After everyone had gone to sleep, Monge pocketed a sheathed stiletto, grabbed a three-pound fireplace poker, and fixed his mind on what had to be done.

When he was ready, Monge tip-toed down the stairs to the first floor and at the bottom, he turned, and carefully crept over to the master bedroom where his wife and youngest daughter were sleeping. Looking down at his pregnant wife, the woman he married nearly twenty years ago, he raised the three-pound iron bar above his head and focused his eyes on a broad area of her skull. With shame and anger and humiliation fueling his strength, he shattered his target with a power blow. And then another one. And another one. And another one.

Monge then walked over to the bassinet, pulled out his stiletto, and with less thrust and more care, he pushed the ugly blade into the heart of his eleven-month-old daughter, Theresa. When he knew she was dead, he picked up the little girl, and gently placed her in bed next to her mother.

Unsettled by all the blood he had seen but still determined to go through with his plan to annihilate his family, Monge went back upstairs, picked-up his sleeping son, Vincent, and carried the four-year-old back down to the basement where he choked him to death. He was then carried into the master bedroom and carefully placed next to his dead sister.

Six-year-old Alan was next. After taking two blows to the head, the young boy woke, looked up at his father holding something long and thin, and cried out, “Daddy! Daddy!” and then fell back dead.

Monge struck him one more time, and when he was sure the boy was dead, he washed the blood off Alan’s face and carried him to the bedroom where he was later found lying beside the others.

Overwhelmed with shame and guilt, Monge “could go no further” with his plans to kill the other children in the house, which included: Luis Jr., 18, Gloria, 16, Danny, 15, Eddie, 14 Diana 13, and Gerald, 8. Another son, Anthony, 11, was away at summer camp.

Like other men who kill their families, Monge ‘wanted’ to kill himself next. His suicide plan, death from carbon monoxide poisoning while sitting in a running car parked in the garage, seemed tame compared to the violent, bloody mess he had made. But like most men who become family annihilators, he couldn’t do to himself what he had done to others.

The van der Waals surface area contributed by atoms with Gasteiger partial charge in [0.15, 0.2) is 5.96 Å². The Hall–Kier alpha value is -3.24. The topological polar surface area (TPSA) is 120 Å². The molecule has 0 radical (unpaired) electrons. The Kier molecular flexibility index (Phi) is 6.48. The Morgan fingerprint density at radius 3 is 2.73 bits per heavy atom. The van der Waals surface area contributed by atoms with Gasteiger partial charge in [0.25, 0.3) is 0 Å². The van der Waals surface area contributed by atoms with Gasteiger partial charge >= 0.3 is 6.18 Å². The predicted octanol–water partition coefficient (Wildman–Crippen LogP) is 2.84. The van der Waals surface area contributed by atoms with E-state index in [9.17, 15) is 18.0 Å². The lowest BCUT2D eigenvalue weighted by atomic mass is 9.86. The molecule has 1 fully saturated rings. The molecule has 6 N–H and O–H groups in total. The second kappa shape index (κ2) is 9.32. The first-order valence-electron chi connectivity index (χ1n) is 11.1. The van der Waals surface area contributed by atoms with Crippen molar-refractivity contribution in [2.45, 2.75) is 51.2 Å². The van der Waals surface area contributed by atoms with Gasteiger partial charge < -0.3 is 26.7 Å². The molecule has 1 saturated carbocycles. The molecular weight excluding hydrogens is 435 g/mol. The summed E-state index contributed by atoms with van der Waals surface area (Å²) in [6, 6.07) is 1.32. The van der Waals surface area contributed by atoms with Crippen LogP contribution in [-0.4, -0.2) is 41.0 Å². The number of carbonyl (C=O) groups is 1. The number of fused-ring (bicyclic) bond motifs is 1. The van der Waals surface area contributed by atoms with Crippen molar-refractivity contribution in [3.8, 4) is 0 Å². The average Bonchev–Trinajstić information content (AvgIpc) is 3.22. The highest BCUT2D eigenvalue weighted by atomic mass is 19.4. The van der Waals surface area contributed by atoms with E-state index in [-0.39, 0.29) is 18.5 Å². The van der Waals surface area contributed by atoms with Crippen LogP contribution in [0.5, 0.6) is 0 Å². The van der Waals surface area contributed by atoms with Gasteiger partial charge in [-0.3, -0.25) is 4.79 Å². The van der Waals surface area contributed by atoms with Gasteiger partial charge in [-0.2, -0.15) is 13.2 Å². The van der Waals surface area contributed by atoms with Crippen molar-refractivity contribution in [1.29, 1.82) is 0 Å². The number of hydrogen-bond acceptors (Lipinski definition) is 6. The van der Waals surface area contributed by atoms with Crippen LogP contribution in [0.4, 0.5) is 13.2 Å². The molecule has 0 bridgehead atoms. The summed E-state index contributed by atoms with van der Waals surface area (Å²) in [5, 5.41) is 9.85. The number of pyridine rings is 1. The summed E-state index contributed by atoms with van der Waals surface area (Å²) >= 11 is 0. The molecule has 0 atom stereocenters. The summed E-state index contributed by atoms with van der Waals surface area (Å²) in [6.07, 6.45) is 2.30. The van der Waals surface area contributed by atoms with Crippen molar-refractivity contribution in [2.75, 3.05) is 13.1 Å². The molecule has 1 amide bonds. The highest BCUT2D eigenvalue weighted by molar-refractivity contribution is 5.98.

He called the police, instead.

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Monge was taken to the station that night and later gave a full confession. He was formerly arrested and held until defense counsel could be appointed. On July 12, with new defense attorneys whispering in his ear, Monge pled not guilty and not guilty by reason of insanity to a sole charge of murdering his wife. On a first-degree murder charge, with death penalty as one of two options, the court was forced to order Monge to a thirty-day psychiatric observation commitment at the Colorado State Hospital at Pueblo.

In their August report submitted to the judge, doctors there determined Monge was sane, and was able to aid in his own defense. Without an insanity defense, and running out of options, Monge tried to plead guilty to the second-degree murder of his wife during an October 23 hearing.

Rejected. The trial judge refused to accept it. Knowing where the case was going, he steered it toward a jury trial.monge

Monge was given the option of pleading not guilty to first-degree murder charges and taking his criminal case to a jury. He refused, and after extensive warnings from the judge, and a signed declaration that he understood the risk he was taking, Monge pled guilty to first-degree murder.

In 1963, Colorado was ahead of the legal trend, which called for a jury to decide death, or life, for all first-degree murder defendants, including those who pled guilty, rather than a single judge or panel of judges. Convened in December, Monge’s jury chose to impose the death sentence. It was an easy decision. During the testimony phase, which included Monge’s dreadful description of how he murdered his family, the prosecution showed the jury the provocative crime scene photos.[4] News reports recount they were visibly affected.